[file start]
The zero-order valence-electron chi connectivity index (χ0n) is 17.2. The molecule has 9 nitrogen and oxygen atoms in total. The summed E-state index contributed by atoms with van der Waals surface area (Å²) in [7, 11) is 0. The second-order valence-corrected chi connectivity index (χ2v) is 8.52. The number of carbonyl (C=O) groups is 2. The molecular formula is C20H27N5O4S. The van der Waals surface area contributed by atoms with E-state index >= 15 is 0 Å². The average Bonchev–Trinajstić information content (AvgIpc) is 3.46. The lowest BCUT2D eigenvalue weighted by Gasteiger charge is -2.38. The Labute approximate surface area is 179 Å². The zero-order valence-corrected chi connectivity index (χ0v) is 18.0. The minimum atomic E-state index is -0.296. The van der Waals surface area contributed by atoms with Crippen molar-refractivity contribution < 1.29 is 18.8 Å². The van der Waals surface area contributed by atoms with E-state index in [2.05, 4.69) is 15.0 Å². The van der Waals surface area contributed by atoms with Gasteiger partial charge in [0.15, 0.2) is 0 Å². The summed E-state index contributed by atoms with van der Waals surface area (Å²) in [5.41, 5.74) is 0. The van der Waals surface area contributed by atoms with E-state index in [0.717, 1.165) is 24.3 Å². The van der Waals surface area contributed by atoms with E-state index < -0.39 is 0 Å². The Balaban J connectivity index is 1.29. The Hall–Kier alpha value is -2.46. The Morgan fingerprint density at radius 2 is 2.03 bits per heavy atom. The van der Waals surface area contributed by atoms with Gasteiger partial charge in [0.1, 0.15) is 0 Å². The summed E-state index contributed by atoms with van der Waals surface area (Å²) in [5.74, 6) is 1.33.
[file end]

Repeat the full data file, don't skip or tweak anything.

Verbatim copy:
The zero-order valence-electron chi connectivity index (χ0n) is 17.2. The molecule has 9 nitrogen and oxygen atoms in total. The summed E-state index contributed by atoms with van der Waals surface area (Å²) in [7, 11) is 0. The second-order valence-corrected chi connectivity index (χ2v) is 8.52. The number of carbonyl (C=O) groups is 2. The molecular formula is C20H27N5O4S. The van der Waals surface area contributed by atoms with E-state index >= 15 is 0 Å². The average Bonchev–Trinajstić information content (AvgIpc) is 3.46. The lowest BCUT2D eigenvalue weighted by Gasteiger charge is -2.38. The Labute approximate surface area is 179 Å². The zero-order valence-corrected chi connectivity index (χ0v) is 18.0. The minimum atomic E-state index is -0.296. The van der Waals surface area contributed by atoms with Crippen molar-refractivity contribution < 1.29 is 18.8 Å². The van der Waals surface area contributed by atoms with E-state index in [2.05, 4.69) is 15.0 Å². The van der Waals surface area contributed by atoms with Gasteiger partial charge in [0.15, 0.2) is 0 Å². The summed E-state index contributed by atoms with van der Waals surface area (Å²) in [5.41, 5.74) is 0. The van der Waals surface area contributed by atoms with E-state index in [0.717, 1.165) is 24.3 Å². The van der Waals surface area contributed by atoms with E-state index < -0.39 is 0 Å². The Balaban J connectivity index is 1.29. The Hall–Kier alpha value is -2.46. The Morgan fingerprint density at radius 2 is 2.03 bits per heavy atom. The van der Waals surface area contributed by atoms with Gasteiger partial charge in [0.1, 0.15) is 0 Å². The summed E-state index contributed by atoms with van der Waals surface area (Å²) in [5.74, 6) is 1.33.